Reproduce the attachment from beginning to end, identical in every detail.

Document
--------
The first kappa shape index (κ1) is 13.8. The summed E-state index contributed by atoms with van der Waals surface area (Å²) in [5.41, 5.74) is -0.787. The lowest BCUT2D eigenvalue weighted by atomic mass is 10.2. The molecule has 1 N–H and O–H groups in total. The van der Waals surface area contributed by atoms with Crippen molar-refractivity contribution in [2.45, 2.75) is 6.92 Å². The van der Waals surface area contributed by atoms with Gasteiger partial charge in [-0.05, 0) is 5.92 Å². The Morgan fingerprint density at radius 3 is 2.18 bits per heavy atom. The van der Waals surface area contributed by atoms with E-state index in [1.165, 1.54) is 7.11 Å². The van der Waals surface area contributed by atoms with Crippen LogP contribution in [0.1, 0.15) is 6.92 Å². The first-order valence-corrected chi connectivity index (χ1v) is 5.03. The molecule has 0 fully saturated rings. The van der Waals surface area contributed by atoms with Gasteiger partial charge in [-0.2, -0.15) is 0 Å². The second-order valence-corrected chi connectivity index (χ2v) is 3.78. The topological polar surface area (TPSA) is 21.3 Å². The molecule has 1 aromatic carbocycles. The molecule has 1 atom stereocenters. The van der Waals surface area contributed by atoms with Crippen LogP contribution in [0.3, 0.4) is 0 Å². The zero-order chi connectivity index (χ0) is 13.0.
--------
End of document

The first kappa shape index (κ1) is 13.8. The summed E-state index contributed by atoms with van der Waals surface area (Å²) in [5.41, 5.74) is -0.787. The lowest BCUT2D eigenvalue weighted by atomic mass is 10.2. The molecule has 1 N–H and O–H groups in total. The van der Waals surface area contributed by atoms with Crippen molar-refractivity contribution in [2.45, 2.75) is 6.92 Å². The van der Waals surface area contributed by atoms with Gasteiger partial charge in [-0.05, 0) is 5.92 Å². The Morgan fingerprint density at radius 3 is 2.18 bits per heavy atom. The van der Waals surface area contributed by atoms with E-state index in [1.165, 1.54) is 7.11 Å². The van der Waals surface area contributed by atoms with Crippen LogP contribution in [0.1, 0.15) is 6.92 Å². The first-order valence-corrected chi connectivity index (χ1v) is 5.03. The molecule has 0 fully saturated rings. The van der Waals surface area contributed by atoms with Gasteiger partial charge in [-0.2, -0.15) is 0 Å². The second-order valence-corrected chi connectivity index (χ2v) is 3.78. The topological polar surface area (TPSA) is 21.3 Å². The molecule has 1 aromatic carbocycles. The molecule has 1 atom stereocenters. The van der Waals surface area contributed by atoms with Crippen LogP contribution in [0.3, 0.4) is 0 Å². The zero-order chi connectivity index (χ0) is 13.0.